Today, I had to teach from 7:45am to 12:45pm. I am adjunct college faculty. I left school to pick up my kids from school and returned home around 3:00pm. The kids had 2 hours of homework. We fed the horses at 5:00pm.
We are a breeding farm and have 13-15 horses at any given time. I handle all the breeding and foaling. My family helps out tremendously. They are the only employees at Blue Steel Quarter Horses and they are paid poorly.
My schedule did not allow me to ride or formally school any horse today. However, every interaction you have with your horse you are either teaching or un-teaching a behavior.
Feeding routine: My husband fed this morning and reported Phil was dead set on eating. He sent Phil away until Phil acknowledged him and let him pet his forehead. I fed Phil and sent him to the far end of the round pen this evening. I let him approach to eat and used this time to groom him. Phil will begin to associate me with good feelings during eating and the physical stimulation of grooming like his dam used to do. If you don’t have brushes with you, rub your body on your horse. This not only brings back memories of your horse’s dam, but puts your sent on him. While Phil was eating I asked him to move out of his feed dish and go to the end of the round pen. When Phil gave me a submissive posture, I let him follow me to the feed dish and let him resume eating. I repeated this several times.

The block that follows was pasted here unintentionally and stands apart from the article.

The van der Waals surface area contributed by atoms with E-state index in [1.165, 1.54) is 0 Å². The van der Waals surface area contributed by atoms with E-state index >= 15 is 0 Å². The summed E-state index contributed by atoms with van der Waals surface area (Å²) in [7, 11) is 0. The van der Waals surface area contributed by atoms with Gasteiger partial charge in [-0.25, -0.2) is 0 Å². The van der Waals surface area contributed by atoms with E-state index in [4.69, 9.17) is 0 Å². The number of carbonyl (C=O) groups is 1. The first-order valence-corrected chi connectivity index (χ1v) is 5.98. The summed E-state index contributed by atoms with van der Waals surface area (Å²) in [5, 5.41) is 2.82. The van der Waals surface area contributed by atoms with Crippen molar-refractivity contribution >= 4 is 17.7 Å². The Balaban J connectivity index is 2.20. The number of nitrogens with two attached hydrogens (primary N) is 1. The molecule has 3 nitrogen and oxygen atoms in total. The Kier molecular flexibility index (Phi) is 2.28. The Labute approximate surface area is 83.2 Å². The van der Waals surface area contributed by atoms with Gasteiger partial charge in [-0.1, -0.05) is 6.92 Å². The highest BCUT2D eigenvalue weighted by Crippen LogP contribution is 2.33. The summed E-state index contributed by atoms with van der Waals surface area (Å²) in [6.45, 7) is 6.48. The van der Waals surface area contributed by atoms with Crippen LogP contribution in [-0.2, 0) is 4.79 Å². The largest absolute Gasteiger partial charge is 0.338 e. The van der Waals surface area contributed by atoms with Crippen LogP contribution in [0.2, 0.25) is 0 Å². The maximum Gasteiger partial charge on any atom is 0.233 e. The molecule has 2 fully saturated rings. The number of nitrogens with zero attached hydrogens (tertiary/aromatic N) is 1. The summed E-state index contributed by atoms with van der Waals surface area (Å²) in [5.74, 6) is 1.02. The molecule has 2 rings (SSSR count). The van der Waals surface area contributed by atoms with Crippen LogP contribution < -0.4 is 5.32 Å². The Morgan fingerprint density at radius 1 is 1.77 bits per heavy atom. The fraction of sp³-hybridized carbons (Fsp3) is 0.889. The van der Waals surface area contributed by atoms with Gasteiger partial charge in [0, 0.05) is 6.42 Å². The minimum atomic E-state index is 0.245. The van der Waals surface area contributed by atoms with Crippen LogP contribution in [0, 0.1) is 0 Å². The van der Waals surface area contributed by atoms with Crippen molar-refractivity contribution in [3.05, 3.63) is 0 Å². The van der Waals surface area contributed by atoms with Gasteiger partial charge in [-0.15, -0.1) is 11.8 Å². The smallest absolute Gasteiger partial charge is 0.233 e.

I am imitating the Alpha mare. If you have ever observed a herd eating together you’ll notice the Alpha mare eating out of every food dish. The herd will move out of her way even if they are desperately hungry. The mare may not even be hungry, but this is a strategic move to maintain her status as leader in the group. I imitate the leader mare with Phil.
Phil did swat his tail and cow kicked as I was brushing his hindquarters. This not only is rude, but it is dangerous. This is a game the young colts like to play. He was testing me to see if I would move away. It is kind of like tag, you’re it! I grabbed his tail and shouted a firm “NO”. Phil is very immature and this was not an aggressive move on his part. However, it could easily escalate into a power tactic to get the humans away from him if not corrected quickly.
All corrections must be made within 3 seconds or you loose your teaching window. His own dam would have bit him if he did that to her. I cannot bite him, but I do have my stern voice and the ability to move his feet around the round pen.I de wormed Phil (routine for all new horses). This was a great teaching moment when I introduced the head down cue.
I found Phil is very sensitive on his poll and ears. He could have been twitched. He can lift his head higher than I can maintain contact with the poll, so I had to use a different approach. Using a rope halter I initiated downward pressure on the end of the lead. Phil lowered his head only a tiny bit, but he was rewarded with total release. This was repeated over and over until Phil’s head was at the ground. I was able to de worm without having to stand on a mounting block.
I ended our time together on that good note. Always finish your interaction with your horse on a good note even if it has been a rough day for you and your horse. Pick some task your horse is really good at such as backing or turn on hauches etc.